Lectionary Calendar
Wednesday, July 24th, 2024
the Week of Proper 11 / Ordinary 16
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Bible Commentaries
2 Corinthians 2

Orchard's Catholic Commentary on Holy ScriptureOrchard's Catholic Commentary

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Verses 1-17

II 1. ’Not to come’, etc., may either mean ’not to pay another sorrowful visit’ or ’not to pay another visit if it was going to be sorrowful’. ’Only the first interpretation would indicate that there had been already one sorrowful visit, § 884g.2. It would grieve him to punish beloved friends who should be his joy and delight.

2 and 3 are a grand expression of true spiritual love, wounded by its own severity, like our Lord weeping over Jerusalem.

3. ’For this very reason I wrote to you’, i.e. wrote the First Epistle. ’That my joy’, etc.: a touching appeal to the undutiful to repent in order to spare him.

4. ’Affliction’: now that the letter has done its work, he admits the anguish it cost him to write so many harsh words. ’That you might know’, etc.: one of his marvellous unexpected endings. We should have expected: ’that you might repent’, but he boldly says that they would understand that his severity was a proof of love.

5-11 Reconciliation of the Incestuous Man—The man who had married his stepmother (1 Corinthians 5:1-5 notes) had at once been excommunicated as Paul had directed. He had quickly repented and separated from her, but the sentence had been allowed to stand till St Paul could be consulted, and therefore the sinner had been excluded from the church for weeks.

Paul protests that not he but they are the party chiefly injured, and begs them to receive him back at once. Many modern scholars however think that this passage refers to another person, §884c.

5. ’Whoever has caused sorrow has not caused it to me (only) but to all of you to some extent—that I may not be too hard’. The last part is difficult and uncertain.

6. ’Rebuke’: ’penalty’,i.e. the excommunication. ’Many’: ’the many’—the Corinthian church in general.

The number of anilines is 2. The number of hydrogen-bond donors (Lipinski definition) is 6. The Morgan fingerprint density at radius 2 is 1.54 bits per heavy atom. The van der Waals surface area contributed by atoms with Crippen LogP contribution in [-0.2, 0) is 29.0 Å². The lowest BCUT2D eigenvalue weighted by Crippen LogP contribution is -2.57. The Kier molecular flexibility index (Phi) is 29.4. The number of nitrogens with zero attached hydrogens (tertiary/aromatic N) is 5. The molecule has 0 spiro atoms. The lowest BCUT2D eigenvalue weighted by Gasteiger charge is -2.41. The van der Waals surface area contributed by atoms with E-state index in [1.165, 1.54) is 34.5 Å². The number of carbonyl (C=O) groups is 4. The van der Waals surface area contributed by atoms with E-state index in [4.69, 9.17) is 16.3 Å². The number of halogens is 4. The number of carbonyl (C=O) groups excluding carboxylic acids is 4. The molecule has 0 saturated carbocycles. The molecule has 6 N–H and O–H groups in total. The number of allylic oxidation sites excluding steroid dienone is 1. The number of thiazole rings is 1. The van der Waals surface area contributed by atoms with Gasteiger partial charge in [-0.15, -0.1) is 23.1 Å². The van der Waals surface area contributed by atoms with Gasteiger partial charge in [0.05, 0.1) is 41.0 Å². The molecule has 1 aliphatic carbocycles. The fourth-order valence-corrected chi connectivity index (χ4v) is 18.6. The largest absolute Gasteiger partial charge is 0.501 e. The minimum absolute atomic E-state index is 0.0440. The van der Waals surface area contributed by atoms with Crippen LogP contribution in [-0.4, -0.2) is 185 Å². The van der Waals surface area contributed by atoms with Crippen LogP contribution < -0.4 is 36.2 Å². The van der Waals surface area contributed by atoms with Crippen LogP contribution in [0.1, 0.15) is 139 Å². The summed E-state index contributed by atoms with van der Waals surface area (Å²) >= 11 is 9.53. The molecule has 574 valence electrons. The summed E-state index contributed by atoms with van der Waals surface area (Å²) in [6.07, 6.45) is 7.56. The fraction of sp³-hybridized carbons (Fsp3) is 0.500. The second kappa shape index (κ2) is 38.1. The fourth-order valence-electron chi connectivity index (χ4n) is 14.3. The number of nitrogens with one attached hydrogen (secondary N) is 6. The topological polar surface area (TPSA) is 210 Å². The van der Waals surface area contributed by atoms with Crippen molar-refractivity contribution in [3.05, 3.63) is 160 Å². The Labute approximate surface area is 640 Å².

7. ’swallowed up’, etc.: he might despair of pardon and relapse into the same sin or worse.

8. ’Confirm’, etc.: ’give him an assurance of your love’. He evidently means that they were to welcome him back to the church. The sole object of the sentence (his penitence) had been attained.

9. ’Know’, etc. ’put you to the test’. In 7:8-12 the same statement is made about the same letter. Obviously it cannot mean that he was indifferent to the particular faults condemned in it, but that they were overshadowed by the question: Would the Corinthians in a body desert him when they read his severe criticisms and his many demands on them, and attach themselves altogether to the False Apostles?

10. ’The one whom you pardon, I also pardon’. ’In the person’, etc.: or perhaps ’in the presence of Christ’, cf.1 Corinthians 5:4, where he tells them to excommunicate the man ’in the name of the Lord Jesus . . . with the power of the Lord Jesus Christ’.

11. ’Satan’: another echo of 1 Cor 5 ’to hand such a man over to Satan’; see note. He must no longer be left in Satan’s power, i.e. cut off from the Sacraments.

12-13 The Journey to meet Titus—first part —The subject changes abruptly. He begins to tell how Titus brought him the good news that the majority of Corinthians had remained loyal to him. 12. ’Troas’, the port near the entrance to the Dardanelles. He travelled there from Ephesus, and apparently he had arranged to meet Titus there. ’For the gospel’: ’To preach the gospel’. ’Door’, i.e. an opportunity, cf.1 Corinthians 16:9. He means that he was gaining many converts. 13. He was in such suspense about events at Corinth that he sailed to Europe, probably to Philippi, knowing that Titus would travel that way.

14-17 God’s Power as seen In his Apostles —Just when we expect to hear of his meeting Titus, he breaks off, and we have to wait till 7:5 (nearly four chapters) for the continuation. Nothing could show better that Paul’s mode of writing is unique: he is a law unto himself, and it is dangerous to argue about him from the analogy of other writers. He again praises God for manifesting his power through such weak instruments as himself, cf. 1:8-10; 7:5-7. 14. ’Maketh us to triumph’: more likely: ’Leads us (as captives) in his triumphal procession’; a daring image: God’s conquering love seems almost to overstretch human capacity and to drag his apostle after him. ’The odour’, etc.: ’The perfume apostle knowledge of Himself’, i.e. the Gospel. 15. ’In the nostrils of those who are saved and of those who are lost we are a sweet perfume of Christ rising up to God’. The next verse makes the meaning clearer. The image in his mind seems to be that of the incense smoke which accompanied the daily sacrifice in the Temple. The saved are those who have accepted the Gospel and are in a state of grace.

16. ’To some (we are) a perfume (which operates) from death to death, i.e. becomes more and more deadly, cf. 3:18; Romans 1:17. Christ often says the same, e.g. To him that hath shall be given’, etc. Nobody who hears the Gospel can remain where he was. He is either better or worse, and so on progressively. ’These things’: i.e. this task (of an apostle). It requires an extraordinary grace. Paul knows he has received it, but says’ Our sufficiency is from God’ (3:5). Omit the ’so’ in DV.

17. ’adulterating’: or perhaps: ’Making a trade of’— using the Gospel to gain profit or influence (an allusion to the False Apostles at Corinth). ’From God’: ’inspired by God’. ’In Christ’: ’In union with Christ’.

Bibliographical Information
Orchard, Bernard, "Commentary on 2 Corinthians 2". Orchard's Catholic Commentary on Holy Scripture. https://www.studylight.org/commentaries/eng/boc/2-corinthians-2.html. 1951.
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